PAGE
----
Academic journal article Career Development Quarterly

College Women's Career Self-Efficacy and Educational Environments

Academic journal article Career Development Quarterly

College Women's Career Self-Efficacy and Educational Environments

Article excerpt

Women's participation in the labor force has increased to the point that Hyde (1985) noted, "The working woman, then, is not a variation from the norm, she is the norm" (p.169). The majority of women, however, continue to work in jobs that are low in pay and status. Thus, many studies of women's careers have focused on factors that contribute to females' choice of work traditionally done by males, jobs that are higher in salary and status than traditionally feminine careers.

Hackett and Betz (1981) proposed that Bandura's (1977, 1978) concept of self-efficacy offered a theoretical basis for understanding women's career choices. Bandura (1978) held that humans engage in self-reflective thought about their performance capabilities that boosts or undermines their efforts to learn. Betz and Hackett (1981) applied this theory by suggesting that female socialization provides less access to the sources of information important to the development of strong expectations of efficacy with respect to career-related behaviors. Such sources of information, according to Bandura (1978) include performance accomplishments, vicarious learning, verbal persuasion, and emotional arousal.

Empirically testing this theory, Betz and Hackett (1981) examined gender differences in self-efficacy regarding the educational requirements and job duties of 10 traditionally male and 10 traditionally female occupations. Results indicated a difference between male and female efficacy expectations. Whereas men believed they were equally capable of performing in both male and female occupations, females' efficacy beliefs varied according to the gender-appropriateness of the occupation. Women held higher self-efficacy expectations than men for traditionally female occupations (those in which 70% or more of the employees are women) and lower efficacy expectations for male-dominated careers. Men and women differed in their efficacy expectations, yet there were no significant differences between genders in ability, measured by math and English ACT scores. Because math ability is seen as necessary to the pursuit of many nontraditional careers, especially those in science and technology, Betz and Hackett (1983) studied efficacy expectations of math problems and courses among general college students. They found that men reported significantly stronger beliefs in their math ability than women, and men's stronger efficacy beliefs corresponded to their greater propensity to choose math-or science-based college majors.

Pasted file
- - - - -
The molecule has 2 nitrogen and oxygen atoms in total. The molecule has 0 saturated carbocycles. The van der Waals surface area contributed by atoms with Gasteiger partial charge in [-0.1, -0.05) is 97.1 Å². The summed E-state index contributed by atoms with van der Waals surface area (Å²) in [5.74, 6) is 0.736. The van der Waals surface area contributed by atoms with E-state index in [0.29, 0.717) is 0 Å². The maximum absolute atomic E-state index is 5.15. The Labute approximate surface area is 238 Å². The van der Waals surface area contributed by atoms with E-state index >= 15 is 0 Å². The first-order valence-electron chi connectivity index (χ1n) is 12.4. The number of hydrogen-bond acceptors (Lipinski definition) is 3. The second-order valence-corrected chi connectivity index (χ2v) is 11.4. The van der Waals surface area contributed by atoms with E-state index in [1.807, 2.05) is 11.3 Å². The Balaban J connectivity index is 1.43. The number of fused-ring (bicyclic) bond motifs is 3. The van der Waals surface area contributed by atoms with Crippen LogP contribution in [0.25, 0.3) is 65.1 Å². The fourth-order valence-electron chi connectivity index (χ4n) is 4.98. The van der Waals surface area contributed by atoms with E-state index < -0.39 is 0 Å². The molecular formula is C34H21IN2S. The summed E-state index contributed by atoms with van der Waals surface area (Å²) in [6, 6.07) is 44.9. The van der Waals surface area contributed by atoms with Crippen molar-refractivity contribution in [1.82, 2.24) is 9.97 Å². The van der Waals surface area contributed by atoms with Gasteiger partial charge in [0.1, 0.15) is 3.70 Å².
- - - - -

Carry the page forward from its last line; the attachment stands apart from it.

Somewhat contradictory results were found in studies of college students who had already chosen majors in science or engineering. Lent, Larkin, and Brown (1984, 1986) examined the relationship between efficacy expectations and the degree of persistence and academic success of science and engineering students. In both studies they found that high self-efficacy was the predictor of significantly higher grades and the likelihood of persisting in the major. No gender differences in career self-efficacy were found in either study. This suggests that women who choose a nontraditional college major are equivalent to men in career self-efficacy, and may have higher efficacy expectations than other women regarding nontraditional careers.

The sources of these differing expectations have been explored and the educational system has been noted as one of the most powerful influences on women's career development (Betz & Fitzgerald, 1987). Several researchers have studied the influence of single-sex and coed high schools on females' career interests (Lee & Bryk, 1986; Trickett, Trickett, Castro, & Schaffner, 1982) and the composition by sex of women's colleges as antecedents of career choice (Hennig & Jardim, 1977; Tidball, 1980). No clear pattern emerged from these studies. Recent results reported by Rubenfeld and Gilroy (1991) found that college women reporting attendance at single-sex high schools showed significantly more interest in nontraditional careers than those attending coed high schools. …

Search by... Author
Show... All Results Primary Sources Peer-reviewed

Oops!

An unknown error has occurred. Please click the button below to reload the page. If the problem persists, please try again in a little while.